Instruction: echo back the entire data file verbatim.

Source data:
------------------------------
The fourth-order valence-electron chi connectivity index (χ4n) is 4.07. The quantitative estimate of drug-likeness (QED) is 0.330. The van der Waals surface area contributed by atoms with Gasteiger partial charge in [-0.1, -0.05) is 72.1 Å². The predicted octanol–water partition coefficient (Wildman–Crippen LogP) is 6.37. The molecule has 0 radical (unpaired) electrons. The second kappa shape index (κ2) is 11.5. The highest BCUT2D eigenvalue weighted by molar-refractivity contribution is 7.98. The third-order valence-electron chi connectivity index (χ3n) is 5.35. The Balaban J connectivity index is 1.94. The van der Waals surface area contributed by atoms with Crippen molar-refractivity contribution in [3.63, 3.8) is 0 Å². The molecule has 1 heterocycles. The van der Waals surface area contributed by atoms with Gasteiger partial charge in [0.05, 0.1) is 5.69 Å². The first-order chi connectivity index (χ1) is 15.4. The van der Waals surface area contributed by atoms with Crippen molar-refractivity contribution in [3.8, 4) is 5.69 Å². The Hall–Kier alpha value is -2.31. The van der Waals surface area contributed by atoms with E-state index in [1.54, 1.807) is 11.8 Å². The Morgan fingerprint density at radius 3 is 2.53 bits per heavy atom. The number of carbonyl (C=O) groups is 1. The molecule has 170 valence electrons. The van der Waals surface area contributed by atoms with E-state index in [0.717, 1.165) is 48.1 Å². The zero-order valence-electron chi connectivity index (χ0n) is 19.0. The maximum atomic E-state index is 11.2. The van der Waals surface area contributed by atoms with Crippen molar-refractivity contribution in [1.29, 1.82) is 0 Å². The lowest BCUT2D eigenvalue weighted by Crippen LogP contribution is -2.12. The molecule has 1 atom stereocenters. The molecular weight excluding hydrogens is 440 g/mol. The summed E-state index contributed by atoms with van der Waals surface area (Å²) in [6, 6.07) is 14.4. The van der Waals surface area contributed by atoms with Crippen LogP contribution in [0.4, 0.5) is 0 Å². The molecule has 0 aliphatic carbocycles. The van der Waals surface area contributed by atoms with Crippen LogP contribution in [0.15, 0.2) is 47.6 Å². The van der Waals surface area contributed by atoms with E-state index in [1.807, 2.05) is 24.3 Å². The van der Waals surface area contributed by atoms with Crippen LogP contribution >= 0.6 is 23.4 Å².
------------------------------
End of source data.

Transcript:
The fourth-order valence-electron chi connectivity index (χ4n) is 4.07. The quantitative estimate of drug-likeness (QED) is 0.330. The van der Waals surface area contributed by atoms with Gasteiger partial charge in [-0.1, -0.05) is 72.1 Å². The predicted octanol–water partition coefficient (Wildman–Crippen LogP) is 6.37. The molecule has 0 radical (unpaired) electrons. The second kappa shape index (κ2) is 11.5. The highest BCUT2D eigenvalue weighted by molar-refractivity contribution is 7.98. The third-order valence-electron chi connectivity index (χ3n) is 5.35. The Balaban J connectivity index is 1.94. The van der Waals surface area contributed by atoms with Crippen molar-refractivity contribution in [3.63, 3.8) is 0 Å². The molecule has 1 heterocycles. The van der Waals surface area contributed by atoms with Gasteiger partial charge in [0.05, 0.1) is 5.69 Å². The first-order chi connectivity index (χ1) is 15.4. The van der Waals surface area contributed by atoms with Crippen molar-refractivity contribution in [3.8, 4) is 5.69 Å². The Hall–Kier alpha value is -2.31. The van der Waals surface area contributed by atoms with E-state index in [1.54, 1.807) is 11.8 Å². The Morgan fingerprint density at radius 3 is 2.53 bits per heavy atom. The number of carbonyl (C=O) groups is 1. The molecule has 170 valence electrons. The van der Waals surface area contributed by atoms with E-state index in [0.717, 1.165) is 48.1 Å². The zero-order valence-electron chi connectivity index (χ0n) is 19.0. The maximum atomic E-state index is 11.2. The van der Waals surface area contributed by atoms with Crippen molar-refractivity contribution in [1.29, 1.82) is 0 Å². The lowest BCUT2D eigenvalue weighted by Crippen LogP contribution is -2.12. The molecule has 1 atom stereocenters. The molecular weight excluding hydrogens is 440 g/mol. The summed E-state index contributed by atoms with van der Waals surface area (Å²) in [6, 6.07) is 14.4. The van der Waals surface area contributed by atoms with Crippen LogP contribution in [0.4, 0.5) is 0 Å². The molecule has 0 aliphatic carbocycles. The van der Waals surface area contributed by atoms with Crippen LogP contribution in [0.15, 0.2) is 47.6 Å². The van der Waals surface area contributed by atoms with E-state index in [1.807, 2.05) is 24.3 Å². The van der Waals surface area contributed by atoms with Crippen LogP contribution >= 0.6 is 23.4 Å².